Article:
Standards, whether for licensure, accreditation, or certification, are definitions of:
- the services that should be available in a specific type of health care facility or program,
- the professional personnel who should provide the services, including their qualifications and numbers adequate for patient loads,
- how personnel should be organised to provide the services and maintain quality controls (for example, medical staff committees and bylaws in a hospital),
- the policies and administrative organisation and procedures that facilities should have,
- required equipment and physical facilities for and definitions of adequate safety, cleanliness, and sanitation, and
- definitions of other areas of importance to health and safety, such as dietary service, drugs, and medical records.
Thus, standards serve as indicators of the level of quality of medical care an institution or service program is capable of providing.
However, as early as 1916, the American College of Surgeons undertook its first quality survey of hospitals in the United States and Canada. At that time, there were less than 700 hospitals in the two countries with 100 beds or more and 2,000 with 25-99 beds.
The criteria employed in that first survey, and its findings, were never published and have not been preserved in the files of the American College of Surgeons. It is known, however, that only 89 of the 700 hospitals with more than 100 beds could meet any reasonable standards of that time, and it has been said that the facts elicited from the first survey were so shocking that the survey committee ordered the individual survey reports destroyed forthwith. Subsequently, the American College of Surgeons adopted a watered-down version of the quality survey activity which had as objectives, “first, to define a Minimum Standard, second, to enlist the cooperation of the hospitals in the fulfilment of the Standard, this work to be accomplished through personal visits to the hospitals by staff members of the College, and third, to publish from time to time the list of hospitals throughout the two countries (Canada and the United States) which fulfilled the Minimum Standard”. The list was not to be published, however, until the hospitals themselves generally approved of such publication and each hospital had been given full opportunity to meet the standard under normal conditions.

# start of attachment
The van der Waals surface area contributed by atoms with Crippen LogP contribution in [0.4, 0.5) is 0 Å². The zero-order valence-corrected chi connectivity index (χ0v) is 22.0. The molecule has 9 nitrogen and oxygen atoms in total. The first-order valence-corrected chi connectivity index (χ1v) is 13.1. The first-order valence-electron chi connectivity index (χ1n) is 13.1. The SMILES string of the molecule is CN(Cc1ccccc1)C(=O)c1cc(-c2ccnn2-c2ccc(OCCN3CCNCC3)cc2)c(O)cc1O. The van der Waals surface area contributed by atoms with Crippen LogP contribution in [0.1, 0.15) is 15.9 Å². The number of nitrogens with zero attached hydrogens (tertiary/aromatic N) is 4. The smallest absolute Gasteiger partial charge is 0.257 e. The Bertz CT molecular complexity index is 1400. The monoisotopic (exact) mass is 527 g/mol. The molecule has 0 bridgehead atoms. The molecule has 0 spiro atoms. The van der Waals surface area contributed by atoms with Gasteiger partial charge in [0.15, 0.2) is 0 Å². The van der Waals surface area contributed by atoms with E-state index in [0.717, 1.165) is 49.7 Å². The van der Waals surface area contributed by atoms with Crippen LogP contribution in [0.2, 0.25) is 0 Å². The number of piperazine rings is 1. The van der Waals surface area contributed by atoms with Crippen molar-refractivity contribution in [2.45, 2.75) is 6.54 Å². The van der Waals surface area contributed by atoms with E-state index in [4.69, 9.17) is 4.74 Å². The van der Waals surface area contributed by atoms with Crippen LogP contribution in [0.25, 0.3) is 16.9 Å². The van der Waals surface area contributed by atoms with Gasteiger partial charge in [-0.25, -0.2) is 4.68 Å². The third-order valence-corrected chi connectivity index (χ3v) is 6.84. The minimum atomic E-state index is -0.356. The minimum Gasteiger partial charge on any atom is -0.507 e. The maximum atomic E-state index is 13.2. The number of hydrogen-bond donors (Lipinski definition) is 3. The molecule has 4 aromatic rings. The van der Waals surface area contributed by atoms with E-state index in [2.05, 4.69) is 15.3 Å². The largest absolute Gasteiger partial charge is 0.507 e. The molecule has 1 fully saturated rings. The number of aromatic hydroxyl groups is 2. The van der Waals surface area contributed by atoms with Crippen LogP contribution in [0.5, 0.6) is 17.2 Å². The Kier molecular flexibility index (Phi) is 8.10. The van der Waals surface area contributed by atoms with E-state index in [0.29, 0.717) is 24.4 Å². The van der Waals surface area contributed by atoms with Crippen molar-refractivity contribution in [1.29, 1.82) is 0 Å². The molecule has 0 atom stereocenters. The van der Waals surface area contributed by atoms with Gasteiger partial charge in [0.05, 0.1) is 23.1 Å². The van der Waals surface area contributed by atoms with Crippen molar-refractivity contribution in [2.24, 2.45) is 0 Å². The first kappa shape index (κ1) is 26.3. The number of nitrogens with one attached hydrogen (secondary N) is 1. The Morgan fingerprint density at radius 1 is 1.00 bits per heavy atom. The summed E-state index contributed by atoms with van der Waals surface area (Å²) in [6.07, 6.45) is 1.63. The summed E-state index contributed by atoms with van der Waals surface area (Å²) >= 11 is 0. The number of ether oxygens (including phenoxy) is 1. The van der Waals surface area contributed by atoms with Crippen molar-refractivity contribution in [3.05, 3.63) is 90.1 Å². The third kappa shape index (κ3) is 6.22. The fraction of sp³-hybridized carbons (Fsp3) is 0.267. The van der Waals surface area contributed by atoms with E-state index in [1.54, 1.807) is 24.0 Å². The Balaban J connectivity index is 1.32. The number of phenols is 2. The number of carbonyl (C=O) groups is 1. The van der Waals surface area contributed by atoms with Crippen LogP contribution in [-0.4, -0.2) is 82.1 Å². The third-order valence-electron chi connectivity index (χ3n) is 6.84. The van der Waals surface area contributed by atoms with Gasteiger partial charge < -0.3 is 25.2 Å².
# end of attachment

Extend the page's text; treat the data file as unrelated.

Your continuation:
The Minimum Standard Program of the American College of Surgeons continued until the early 1950’s, when functions of professional accreditation of hospitals were taken over by the Joint Commission on Accreditation of Hospitals (JCAH).(1)
In Europe there is no such long experience in hospital accreditation and/or certification. As we have seen from the American experience, it is long way to establish overall „minimum standard“ for all hospitals.
In some EU countries accreditation is a voluntary process, but in some others this is a mandatory.
Even if you do not have a legal or mandatory requirements for accreditation, but have chosen to implement one for your own sake, it is often beneficial for improvement and patient safety purposes to have an external surveyor with a greater breadth of clinical and/or PE experience to look at your processes and make comments in the form of non-conformities and opportunities for improvement .This can help you to further improve your patient system past what you might have been able to do yourself.
Slovenia is a good example how the overall patient safety and quality can be improved in a relatively short time, but the consensus of all interesting parties must be achieved. 7 years after the first hospital has been accredited the country overall quality of care is significantly higher than it was on the beginning of the process.
If the benefits are there, then find the best accreditation body for your organisation and use it to improve your overall system. Survey outcome will show you the direction towards continuous improvement and increase of patient safety.
- JOHN W. CASHMAN, M.D., PEARL BIIERMAN, M.A., and BEVERLEE A. MYERS, M.P.H: The “Why” of Conditions of Participation in the Medicare Program